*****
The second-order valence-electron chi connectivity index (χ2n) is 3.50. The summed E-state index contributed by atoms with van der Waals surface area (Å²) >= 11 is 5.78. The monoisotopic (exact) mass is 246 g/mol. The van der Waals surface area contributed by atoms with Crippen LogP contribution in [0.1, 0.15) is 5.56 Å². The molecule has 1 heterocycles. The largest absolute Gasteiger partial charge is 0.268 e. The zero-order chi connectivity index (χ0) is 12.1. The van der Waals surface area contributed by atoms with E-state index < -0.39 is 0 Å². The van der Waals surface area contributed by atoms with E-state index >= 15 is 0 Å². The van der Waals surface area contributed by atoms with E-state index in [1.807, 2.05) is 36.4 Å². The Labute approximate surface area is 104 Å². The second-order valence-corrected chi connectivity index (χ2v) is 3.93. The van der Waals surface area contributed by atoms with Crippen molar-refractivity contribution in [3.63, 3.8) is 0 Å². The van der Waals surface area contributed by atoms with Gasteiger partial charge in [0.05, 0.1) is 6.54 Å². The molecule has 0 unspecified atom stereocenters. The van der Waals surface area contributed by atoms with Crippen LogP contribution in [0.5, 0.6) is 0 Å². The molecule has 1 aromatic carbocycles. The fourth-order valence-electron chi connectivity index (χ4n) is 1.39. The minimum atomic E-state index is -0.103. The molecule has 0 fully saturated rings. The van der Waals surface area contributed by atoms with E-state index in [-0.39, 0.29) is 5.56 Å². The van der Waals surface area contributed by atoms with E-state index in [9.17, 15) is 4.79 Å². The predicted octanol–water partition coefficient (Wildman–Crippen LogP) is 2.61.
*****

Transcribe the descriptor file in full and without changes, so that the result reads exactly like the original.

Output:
The second-order valence-electron chi connectivity index (χ2n) is 3.50. The summed E-state index contributed by atoms with van der Waals surface area (Å²) >= 11 is 5.78. The monoisotopic (exact) mass is 246 g/mol. The van der Waals surface area contributed by atoms with Crippen LogP contribution in [0.1, 0.15) is 5.56 Å². The molecule has 1 heterocycles. The largest absolute Gasteiger partial charge is 0.268 e. The zero-order chi connectivity index (χ0) is 12.1. The van der Waals surface area contributed by atoms with E-state index < -0.39 is 0 Å². The van der Waals surface area contributed by atoms with E-state index >= 15 is 0 Å². The van der Waals surface area contributed by atoms with E-state index in [1.807, 2.05) is 36.4 Å². The Labute approximate surface area is 104 Å². The second-order valence-corrected chi connectivity index (χ2v) is 3.93. The van der Waals surface area contributed by atoms with Crippen molar-refractivity contribution in [3.63, 3.8) is 0 Å². The van der Waals surface area contributed by atoms with Gasteiger partial charge in [0.05, 0.1) is 6.54 Å². The molecule has 0 unspecified atom stereocenters. The van der Waals surface area contributed by atoms with Crippen LogP contribution in [0.5, 0.6) is 0 Å². The molecule has 1 aromatic carbocycles. The fourth-order valence-electron chi connectivity index (χ4n) is 1.39. The minimum atomic E-state index is -0.103. The molecule has 0 fully saturated rings. The van der Waals surface area contributed by atoms with E-state index in [-0.39, 0.29) is 5.56 Å². The van der Waals surface area contributed by atoms with E-state index in [9.17, 15) is 4.79 Å². The predicted octanol–water partition coefficient (Wildman–Crippen LogP) is 2.61.